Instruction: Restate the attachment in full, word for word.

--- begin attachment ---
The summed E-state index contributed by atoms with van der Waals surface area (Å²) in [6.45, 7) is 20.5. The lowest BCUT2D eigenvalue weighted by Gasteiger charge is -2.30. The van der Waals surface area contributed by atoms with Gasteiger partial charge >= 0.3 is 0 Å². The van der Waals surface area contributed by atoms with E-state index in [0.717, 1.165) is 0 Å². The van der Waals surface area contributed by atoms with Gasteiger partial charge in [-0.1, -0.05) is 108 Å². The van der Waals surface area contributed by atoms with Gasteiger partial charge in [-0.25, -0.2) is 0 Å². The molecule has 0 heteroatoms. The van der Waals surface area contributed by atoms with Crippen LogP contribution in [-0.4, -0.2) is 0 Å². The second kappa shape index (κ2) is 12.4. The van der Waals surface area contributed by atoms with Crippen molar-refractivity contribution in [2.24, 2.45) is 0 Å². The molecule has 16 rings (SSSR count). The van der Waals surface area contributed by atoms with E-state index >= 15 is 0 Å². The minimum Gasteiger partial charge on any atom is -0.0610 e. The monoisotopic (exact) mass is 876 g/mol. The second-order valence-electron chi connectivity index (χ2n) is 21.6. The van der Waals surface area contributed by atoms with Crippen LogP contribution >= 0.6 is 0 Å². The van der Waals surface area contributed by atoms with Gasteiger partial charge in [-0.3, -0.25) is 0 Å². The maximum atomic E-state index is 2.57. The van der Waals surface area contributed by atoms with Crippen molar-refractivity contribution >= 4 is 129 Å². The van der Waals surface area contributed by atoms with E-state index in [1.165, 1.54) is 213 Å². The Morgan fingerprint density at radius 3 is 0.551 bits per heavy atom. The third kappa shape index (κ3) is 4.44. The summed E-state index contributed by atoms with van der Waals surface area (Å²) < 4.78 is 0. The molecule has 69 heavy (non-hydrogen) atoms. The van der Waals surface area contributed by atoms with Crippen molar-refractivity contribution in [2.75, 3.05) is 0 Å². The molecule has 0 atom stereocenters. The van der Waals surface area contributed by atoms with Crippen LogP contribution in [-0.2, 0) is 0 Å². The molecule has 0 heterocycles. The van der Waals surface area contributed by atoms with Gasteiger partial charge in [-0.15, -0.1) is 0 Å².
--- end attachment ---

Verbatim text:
The summed E-state index contributed by atoms with van der Waals surface area (Å²) in [6.45, 7) is 20.5. The lowest BCUT2D eigenvalue weighted by Gasteiger charge is -2.30. The van der Waals surface area contributed by atoms with Gasteiger partial charge >= 0.3 is 0 Å². The van der Waals surface area contributed by atoms with E-state index in [0.717, 1.165) is 0 Å². The van der Waals surface area contributed by atoms with Gasteiger partial charge in [-0.1, -0.05) is 108 Å². The van der Waals surface area contributed by atoms with Gasteiger partial charge in [-0.25, -0.2) is 0 Å². The molecule has 0 heteroatoms. The van der Waals surface area contributed by atoms with Crippen LogP contribution in [-0.4, -0.2) is 0 Å². The second kappa shape index (κ2) is 12.4. The van der Waals surface area contributed by atoms with Crippen molar-refractivity contribution in [2.24, 2.45) is 0 Å². The molecule has 16 rings (SSSR count). The van der Waals surface area contributed by atoms with E-state index >= 15 is 0 Å². The minimum Gasteiger partial charge on any atom is -0.0610 e. The monoisotopic (exact) mass is 876 g/mol. The second-order valence-electron chi connectivity index (χ2n) is 21.6. The van der Waals surface area contributed by atoms with Crippen LogP contribution >= 0.6 is 0 Å². The van der Waals surface area contributed by atoms with Gasteiger partial charge in [-0.3, -0.25) is 0 Å². The maximum atomic E-state index is 2.57. The van der Waals surface area contributed by atoms with Crippen molar-refractivity contribution >= 4 is 129 Å². The van der Waals surface area contributed by atoms with E-state index in [1.165, 1.54) is 213 Å². The Morgan fingerprint density at radius 3 is 0.551 bits per heavy atom. The third kappa shape index (κ3) is 4.44. The summed E-state index contributed by atoms with van der Waals surface area (Å²) < 4.78 is 0. The molecule has 69 heavy (non-hydrogen) atoms. The van der Waals surface area contributed by atoms with Crippen molar-refractivity contribution in [2.75, 3.05) is 0 Å². The molecule has 0 atom stereocenters. The van der Waals surface area contributed by atoms with Crippen LogP contribution in [-0.2, 0) is 0 Å². The molecule has 0 heterocycles. The van der Waals surface area contributed by atoms with Gasteiger partial charge in [-0.15, -0.1) is 0 Å².